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Table 2. The gene distribution of fungi in pathway “Xenobiotics Biodegradation and Metabolism”.

https://doi.org/10.1371/journal.pone.0036146.t002

In the fourth layer, G. lucidum had 27 KO terms with 1.5-fold genes more than other Agaricomycotina fungi (Table 3). Of them, the term K00490 (cytochrome P450) showed relatively more genes in G. lucidum. Since cytochrome P450 is a large group of enzymes involved in many important biosynthesis and metabolism pathways, we further identified and performed comparison about P450 genes at genome level in these fungi. We found that the numbers of P450 genes in agaricomycotina were much more than those in other subphylums of basidiomycota and in ascomycota (Table 4). G. lucidum had 222 putative P450 genes, which was the largest one in the 10 represented fungi and the top 3 in all the 18 fungi we analyzed.

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Table 3. KO families showing relatively more genes in G. lucidum genome as compared to other Basidiomycota fungi.

https://doi.org/10.1371/journal.pone.0036146.t003

Under the “Metabolism of xenobiotics by cytochrome P450” pathway, we found the glutathione S-transferases (GST, EC 2.5.1.18), a kind of well-known detoxification enzymes [24], were greatly enriched in G. lucidum compared with other fungi. According to the classification of Morel et al. [25], we investigated the GSTs distribution in six known classes (GTT1, GTT2, URE2p, Omega, EFBγ, MAK16) and a new class (GTE) of all fungi in this study. Under the relatively strict cutoff (BLASTP e-value<1e-10 and identity>30%), we found 39 GST genes in G. lucidum, which was the highest GST gene numbers among all fungi we analysed. Notably, G. lucidum had 18 genes in the Omega subfamily, which were much more than other fungi (Table 4).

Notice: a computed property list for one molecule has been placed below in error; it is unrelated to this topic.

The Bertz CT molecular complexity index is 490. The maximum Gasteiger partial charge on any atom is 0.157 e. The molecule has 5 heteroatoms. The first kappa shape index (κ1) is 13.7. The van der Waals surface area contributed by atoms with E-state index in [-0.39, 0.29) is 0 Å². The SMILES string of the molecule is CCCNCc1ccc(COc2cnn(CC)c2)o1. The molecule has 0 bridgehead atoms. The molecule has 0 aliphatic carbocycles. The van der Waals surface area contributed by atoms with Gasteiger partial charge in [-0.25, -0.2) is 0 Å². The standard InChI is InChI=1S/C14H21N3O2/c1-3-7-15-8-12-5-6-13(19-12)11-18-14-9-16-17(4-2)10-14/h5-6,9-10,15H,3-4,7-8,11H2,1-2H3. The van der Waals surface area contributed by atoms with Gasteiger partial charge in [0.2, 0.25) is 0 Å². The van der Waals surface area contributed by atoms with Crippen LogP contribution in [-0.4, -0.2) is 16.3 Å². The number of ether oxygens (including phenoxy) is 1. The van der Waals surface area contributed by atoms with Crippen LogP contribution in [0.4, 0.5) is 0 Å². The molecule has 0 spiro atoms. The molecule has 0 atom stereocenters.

The pathway of triterpenes synthesis

The triterpenes have been reported of great importance in G. lucidum because of their significant roles in immune regulation and other biological activities [4][7]. In plants, there are two pathways to synthesize terpenoids: the Mevalonate (MVA) pathway and methylerythritol 4-phosphate/deoxyxylulose 5- phosphate (MEP/DOXP) pathway. It has been suggested that the MEP/DOXP pathway do not exist in fungi [8]. We checked the G. lucidum genes in the “terpenoid backbone biosynthesis (map00900)” pathway and found that the genes only distributed in MVA pathway, no gene existed on the MEP/DOXP pathway (File S2). The similar results were found in other basidiomycetes and ascomycetes. These observations verified that terpenoid backbone biosynthesis only could be through the MVA pathway in fungi at the genome level.

By integrating MVA pathway in KEGG and plant triterpenoid saponins biosynthesis from literatures, we summarized the potential triterpenoids biosynthesis pathway in G. lucidum (Figure 3). The pathway contained 14 steps catalyzed by different enzymes. The first 11 steps are the common steps for terpenoid skeleton biosynthesis and the last 3 steps may be specific for different triterpenes in different species. We identified and summarized the enzymes in the ganoderic acids (GAs) biosynthesis in table 5 from the G. lucidum genome, which includes 6 putative UDP-glycosyltransferases (UGTs) genes (Table 5).